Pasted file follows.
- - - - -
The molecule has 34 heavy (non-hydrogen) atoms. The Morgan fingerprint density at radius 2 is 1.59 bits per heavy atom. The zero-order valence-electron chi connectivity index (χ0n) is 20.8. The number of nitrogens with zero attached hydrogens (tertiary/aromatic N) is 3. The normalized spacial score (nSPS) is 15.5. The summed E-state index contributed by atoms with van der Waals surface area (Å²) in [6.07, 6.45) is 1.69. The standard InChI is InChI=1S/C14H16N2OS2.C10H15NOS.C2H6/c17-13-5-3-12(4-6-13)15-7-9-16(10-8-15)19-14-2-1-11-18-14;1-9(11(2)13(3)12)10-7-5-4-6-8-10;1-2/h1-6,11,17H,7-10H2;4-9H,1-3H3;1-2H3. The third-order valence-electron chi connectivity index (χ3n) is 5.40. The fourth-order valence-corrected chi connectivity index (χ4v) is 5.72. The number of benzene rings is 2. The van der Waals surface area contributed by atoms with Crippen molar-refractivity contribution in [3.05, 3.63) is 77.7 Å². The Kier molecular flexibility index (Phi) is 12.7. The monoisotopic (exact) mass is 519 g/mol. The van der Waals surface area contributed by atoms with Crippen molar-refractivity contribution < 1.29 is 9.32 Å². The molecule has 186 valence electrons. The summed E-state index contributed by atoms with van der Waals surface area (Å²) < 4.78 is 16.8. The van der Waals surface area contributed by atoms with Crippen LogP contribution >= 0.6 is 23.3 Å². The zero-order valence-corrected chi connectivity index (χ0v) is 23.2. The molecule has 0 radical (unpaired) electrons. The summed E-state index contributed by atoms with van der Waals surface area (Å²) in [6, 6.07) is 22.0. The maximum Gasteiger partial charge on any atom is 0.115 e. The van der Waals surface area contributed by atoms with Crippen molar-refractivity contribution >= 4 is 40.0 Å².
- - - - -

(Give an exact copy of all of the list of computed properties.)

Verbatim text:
The molecule has 34 heavy (non-hydrogen) atoms. The Morgan fingerprint density at radius 2 is 1.59 bits per heavy atom. The zero-order valence-electron chi connectivity index (χ0n) is 20.8. The number of nitrogens with zero attached hydrogens (tertiary/aromatic N) is 3. The normalized spacial score (nSPS) is 15.5. The summed E-state index contributed by atoms with van der Waals surface area (Å²) in [6.07, 6.45) is 1.69. The standard InChI is InChI=1S/C14H16N2OS2.C10H15NOS.C2H6/c17-13-5-3-12(4-6-13)15-7-9-16(10-8-15)19-14-2-1-11-18-14;1-9(11(2)13(3)12)10-7-5-4-6-8-10;1-2/h1-6,11,17H,7-10H2;4-9H,1-3H3;1-2H3. The third-order valence-electron chi connectivity index (χ3n) is 5.40. The fourth-order valence-corrected chi connectivity index (χ4v) is 5.72. The number of benzene rings is 2. The van der Waals surface area contributed by atoms with Crippen molar-refractivity contribution in [3.05, 3.63) is 77.7 Å². The Kier molecular flexibility index (Phi) is 12.7. The monoisotopic (exact) mass is 519 g/mol. The van der Waals surface area contributed by atoms with Crippen molar-refractivity contribution < 1.29 is 9.32 Å². The molecule has 186 valence electrons. The summed E-state index contributed by atoms with van der Waals surface area (Å²) < 4.78 is 16.8. The van der Waals surface area contributed by atoms with Crippen LogP contribution >= 0.6 is 23.3 Å². The zero-order valence-corrected chi connectivity index (χ0v) is 23.2. The molecule has 0 radical (unpaired) electrons. The summed E-state index contributed by atoms with van der Waals surface area (Å²) in [6, 6.07) is 22.0. The maximum Gasteiger partial charge on any atom is 0.115 e. The van der Waals surface area contributed by atoms with Crippen molar-refractivity contribution >= 4 is 40.0 Å².